unwind-protect construct is essential whenever you
temporarily put a data structure in an inconsistent state; it permits
you to make the data consistent again in the event of an error or
throw. (Another more specific cleanup construct that is used only for
changes in buffer contents is the atomic change group; Atomic Changes.)
unwind-protect executes body-form with a guarantee that
the cleanup-forms will be evaluated if control leaves
body-form, no matter how that happens. body-form may
complete normally, or execute a
throw out of the
unwind-protect, or cause an error; in all cases, the
cleanup-forms will be evaluated.
If body-form finishes normally,
unwind-protect returns the
value of body-form, after it evaluates the cleanup-forms.
If body-form does not finish,
unwind-protect does not
return any value in the normal sense.
Only body-form is protected by the
unwind-protect. If any
of the cleanup-forms themselves exits nonlocally (via a
throw or an error),
unwind-protect is not
guaranteed to evaluate the rest of them. If the failure of one of the
cleanup-forms has the potential to cause trouble, then protect
it with another
unwind-protect around that form.
The number of currently active
unwind-protect forms counts,
together with the number of local variable bindings, against the limit
max-specpdl-size (see Local
For example, here we make an invisible buffer for temporary use, and make sure to kill it before finishing:
(let ((buffer (get-buffer-create " *temp*"))) (with-current-buffer buffer (unwind-protect body-form (kill-buffer buffer))))
You might think that we could just as well write
(current-buffer)) and dispense with the variable buffer.
However, the way shown above is safer, if body-form happens to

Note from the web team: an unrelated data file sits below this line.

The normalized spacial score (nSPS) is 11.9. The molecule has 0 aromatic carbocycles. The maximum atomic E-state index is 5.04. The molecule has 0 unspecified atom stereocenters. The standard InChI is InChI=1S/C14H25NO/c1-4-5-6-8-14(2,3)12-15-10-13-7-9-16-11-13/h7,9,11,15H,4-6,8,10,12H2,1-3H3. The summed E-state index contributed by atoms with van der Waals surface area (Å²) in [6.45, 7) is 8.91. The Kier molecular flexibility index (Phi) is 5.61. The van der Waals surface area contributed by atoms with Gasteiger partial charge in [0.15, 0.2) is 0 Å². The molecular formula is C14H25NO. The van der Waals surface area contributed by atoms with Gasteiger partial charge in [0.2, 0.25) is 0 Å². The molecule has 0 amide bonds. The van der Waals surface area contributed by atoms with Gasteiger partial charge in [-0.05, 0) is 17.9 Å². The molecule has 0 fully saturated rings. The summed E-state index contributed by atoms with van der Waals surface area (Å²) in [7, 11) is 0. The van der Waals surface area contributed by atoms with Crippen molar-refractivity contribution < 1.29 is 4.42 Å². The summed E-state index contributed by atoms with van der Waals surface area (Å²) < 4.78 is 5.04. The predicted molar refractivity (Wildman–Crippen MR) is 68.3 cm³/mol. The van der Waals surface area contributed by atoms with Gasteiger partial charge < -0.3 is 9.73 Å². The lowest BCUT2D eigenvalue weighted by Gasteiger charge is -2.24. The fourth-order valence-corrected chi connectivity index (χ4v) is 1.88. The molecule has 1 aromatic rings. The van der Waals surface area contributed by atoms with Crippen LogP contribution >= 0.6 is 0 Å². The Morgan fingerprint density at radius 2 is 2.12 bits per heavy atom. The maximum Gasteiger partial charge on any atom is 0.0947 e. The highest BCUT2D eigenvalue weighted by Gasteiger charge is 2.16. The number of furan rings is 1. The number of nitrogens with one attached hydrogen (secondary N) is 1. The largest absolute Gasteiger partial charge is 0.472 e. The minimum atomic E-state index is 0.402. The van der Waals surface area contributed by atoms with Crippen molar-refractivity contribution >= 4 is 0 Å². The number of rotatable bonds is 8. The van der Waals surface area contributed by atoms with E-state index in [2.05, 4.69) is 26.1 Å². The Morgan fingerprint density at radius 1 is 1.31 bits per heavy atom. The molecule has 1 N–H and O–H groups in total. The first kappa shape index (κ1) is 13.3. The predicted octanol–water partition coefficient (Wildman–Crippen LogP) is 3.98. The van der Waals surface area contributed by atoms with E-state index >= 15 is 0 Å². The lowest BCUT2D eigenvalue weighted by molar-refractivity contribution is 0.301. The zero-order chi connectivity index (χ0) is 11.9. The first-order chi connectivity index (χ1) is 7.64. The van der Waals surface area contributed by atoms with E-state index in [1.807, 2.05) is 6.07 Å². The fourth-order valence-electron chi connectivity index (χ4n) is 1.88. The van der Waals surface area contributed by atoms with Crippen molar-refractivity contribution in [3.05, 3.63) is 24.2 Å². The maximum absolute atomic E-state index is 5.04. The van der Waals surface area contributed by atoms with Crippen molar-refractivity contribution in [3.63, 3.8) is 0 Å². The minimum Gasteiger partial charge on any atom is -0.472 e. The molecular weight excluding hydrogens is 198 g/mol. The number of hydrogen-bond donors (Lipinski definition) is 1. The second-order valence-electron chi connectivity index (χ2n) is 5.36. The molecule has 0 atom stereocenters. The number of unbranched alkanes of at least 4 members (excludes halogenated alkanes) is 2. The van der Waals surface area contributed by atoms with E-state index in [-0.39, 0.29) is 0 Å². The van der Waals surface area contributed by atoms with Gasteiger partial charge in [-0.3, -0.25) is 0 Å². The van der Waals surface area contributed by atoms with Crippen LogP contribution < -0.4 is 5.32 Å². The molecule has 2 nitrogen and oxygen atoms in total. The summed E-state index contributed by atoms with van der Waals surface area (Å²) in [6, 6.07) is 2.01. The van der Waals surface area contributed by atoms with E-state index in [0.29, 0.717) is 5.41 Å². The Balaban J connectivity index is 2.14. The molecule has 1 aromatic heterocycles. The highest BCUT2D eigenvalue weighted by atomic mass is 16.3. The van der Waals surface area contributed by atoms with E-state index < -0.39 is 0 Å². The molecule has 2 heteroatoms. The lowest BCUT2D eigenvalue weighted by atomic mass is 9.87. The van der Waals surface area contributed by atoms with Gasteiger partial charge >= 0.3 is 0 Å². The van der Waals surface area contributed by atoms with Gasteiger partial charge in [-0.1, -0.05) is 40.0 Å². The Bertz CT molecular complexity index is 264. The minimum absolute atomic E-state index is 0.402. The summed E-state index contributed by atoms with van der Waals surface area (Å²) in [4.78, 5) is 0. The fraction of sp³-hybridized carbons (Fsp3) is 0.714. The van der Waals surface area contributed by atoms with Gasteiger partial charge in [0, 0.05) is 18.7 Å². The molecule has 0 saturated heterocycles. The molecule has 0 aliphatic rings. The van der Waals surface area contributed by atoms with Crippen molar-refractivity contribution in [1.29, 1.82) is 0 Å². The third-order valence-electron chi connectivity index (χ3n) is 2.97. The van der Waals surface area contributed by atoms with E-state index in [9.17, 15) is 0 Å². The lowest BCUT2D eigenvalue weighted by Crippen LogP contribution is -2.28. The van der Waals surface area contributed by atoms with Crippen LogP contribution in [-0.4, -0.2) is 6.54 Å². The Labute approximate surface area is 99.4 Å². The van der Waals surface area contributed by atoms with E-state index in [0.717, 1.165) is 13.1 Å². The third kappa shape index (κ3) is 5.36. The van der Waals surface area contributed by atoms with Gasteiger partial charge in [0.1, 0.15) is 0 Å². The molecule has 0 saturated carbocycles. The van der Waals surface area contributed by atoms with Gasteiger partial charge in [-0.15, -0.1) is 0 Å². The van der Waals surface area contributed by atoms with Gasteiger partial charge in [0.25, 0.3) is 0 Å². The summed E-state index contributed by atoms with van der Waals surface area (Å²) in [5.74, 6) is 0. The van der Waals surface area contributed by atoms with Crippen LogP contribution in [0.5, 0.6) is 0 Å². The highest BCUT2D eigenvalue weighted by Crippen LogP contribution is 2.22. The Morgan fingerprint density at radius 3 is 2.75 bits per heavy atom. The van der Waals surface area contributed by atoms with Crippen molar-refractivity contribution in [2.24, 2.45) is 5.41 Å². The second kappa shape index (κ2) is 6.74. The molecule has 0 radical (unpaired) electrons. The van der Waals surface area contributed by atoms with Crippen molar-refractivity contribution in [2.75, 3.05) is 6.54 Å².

get an error after switching to a different buffer! (Alternatively,
you could write a
save-current-buffer around body-form,
to ensure that the temporary buffer becomes current again in time to
Emacs includes a standard macro called
expands into more or less the code shown above (see Current Buffer). Several of the macros defined in
this manual use
unwind-protect in this way.
Here is an actual example derived from an FTP package. It creates a
process (see Processes) to try to establish a connection to a remote
machine. As the function
ftp-login is highly susceptible to
numerous problems that the writer of the function cannot anticipate, it
is protected with a form that guarantees deletion of the process in the
event of failure. Otherwise, Emacs might fill up with useless
(let ((win nil)) (unwind-protect (progn (setq process (ftp-setup-buffer host file)) (if (setq win (ftp-login process host user password)) (message "Logged in") (error "Ftp login failed"))) (or win (and process (delete-process process)))))
This example has a small bug: if the user types C-g to
quit, and the quit happens immediately after the function
ftp-setup-buffer returns but before the variable process is
set, the process will not be killed. There is no easy way to fix this bug,
but at least it is very unlikely.